HOUSE BARELY PASSES ECONOMIC AID PLAN

Byline: Kristi Ellis

WASHINGTON — The House narrowly passed a $100 billion GOP-backed economic stimulus plan by a vote of 216 to 214 Wednesday that’s aimed at jump-starting the economy with business tax breaks and rebates for workers who did not receive them earlier this year.
President Bush called on Republicans and Democrats in the House and Senate to come together behind a stimulus plan, but the House vote, which was generally along party lines, reflected the divisiveness in Congress.
“We want our consumers feeling confident,” Bush said Wednesday in a speech to workers of a printing company in Glen Burnie, Md. “One way to feel confident is for people to know there’s a strong homeland security initiative and strategy, that our country is doing everything we can to succeed. And there’s nothing like boosting consumer confidence than a little extra money in the pocket, too.”
The White House has suggested a stimulus bill of $65 billion to $75 billion over the next year. The bill will now go to the Democratic-controlled Senate, where major changes are likely before a final package is approved.
Senate Republicans have already indicated they may scale back the House package and Senate Finance Committee Chairman Max Baucus (D., Mont.) broke off bipartisan discussions Tuesday and released a $70 billion plan that differs from the plan outlined by the White House.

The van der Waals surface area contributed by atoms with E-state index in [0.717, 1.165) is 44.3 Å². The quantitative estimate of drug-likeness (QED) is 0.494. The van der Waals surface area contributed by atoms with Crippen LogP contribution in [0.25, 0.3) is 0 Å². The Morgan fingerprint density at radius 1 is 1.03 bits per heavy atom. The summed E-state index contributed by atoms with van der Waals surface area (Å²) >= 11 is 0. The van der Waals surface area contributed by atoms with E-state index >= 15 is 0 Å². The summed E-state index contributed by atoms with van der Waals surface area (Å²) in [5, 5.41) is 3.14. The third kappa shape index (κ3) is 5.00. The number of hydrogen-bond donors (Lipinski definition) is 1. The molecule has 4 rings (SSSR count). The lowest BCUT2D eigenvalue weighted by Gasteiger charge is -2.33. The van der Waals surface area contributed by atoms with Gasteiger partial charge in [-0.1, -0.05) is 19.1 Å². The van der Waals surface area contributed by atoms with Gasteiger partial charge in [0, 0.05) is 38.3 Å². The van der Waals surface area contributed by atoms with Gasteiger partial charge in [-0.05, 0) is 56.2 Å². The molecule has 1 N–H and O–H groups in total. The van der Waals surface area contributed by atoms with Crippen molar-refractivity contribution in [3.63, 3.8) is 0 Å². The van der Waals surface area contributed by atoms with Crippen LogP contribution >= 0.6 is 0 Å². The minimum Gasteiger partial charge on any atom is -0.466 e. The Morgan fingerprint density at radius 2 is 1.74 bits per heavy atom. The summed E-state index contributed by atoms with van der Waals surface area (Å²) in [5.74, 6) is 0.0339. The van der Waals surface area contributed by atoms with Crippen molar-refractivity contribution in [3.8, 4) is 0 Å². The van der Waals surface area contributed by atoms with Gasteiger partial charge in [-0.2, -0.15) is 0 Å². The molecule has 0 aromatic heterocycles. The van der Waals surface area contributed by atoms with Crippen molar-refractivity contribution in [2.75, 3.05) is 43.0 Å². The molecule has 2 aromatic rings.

The Baucus plan would include $35 billion in unemployment benefits and subsidies to pay health premiums and $35 billion in tax-related items. About $21 billion would be tax items that benefit businesses, while the rest would be rebate checks to workers who did not make enough to pay income taxes.
“He clearly has pared it down on the corporate tax side and directed a lot more to individual unemployment compensation,” said Steve Pfister, senior vice president of government relations at the National Retail Federation.
Eventually, the Senate will pass a bill and the two legislatures will have to go to conference, where Bush will likely have to step in to guide the process.
There are tax-cut portions of the House bill, such as an accelerated 15-year depreciation of equipment and improvements like store renovations for those that lease, which Democrats also support. But among many tax provisions, Democrats oppose GOP calls for stepping up personal tax breaks to 2002 from 2004 for higher incomes and to speed up changes in capital gains taxation for long-term investments.
Despite the divisiveness, lawmakers and economists agree that the economy is in a recession and claim the stimulus package is needed for the economy to recover from the disastrous Sept. 11 terrorist attacks, which left consumers shaken.

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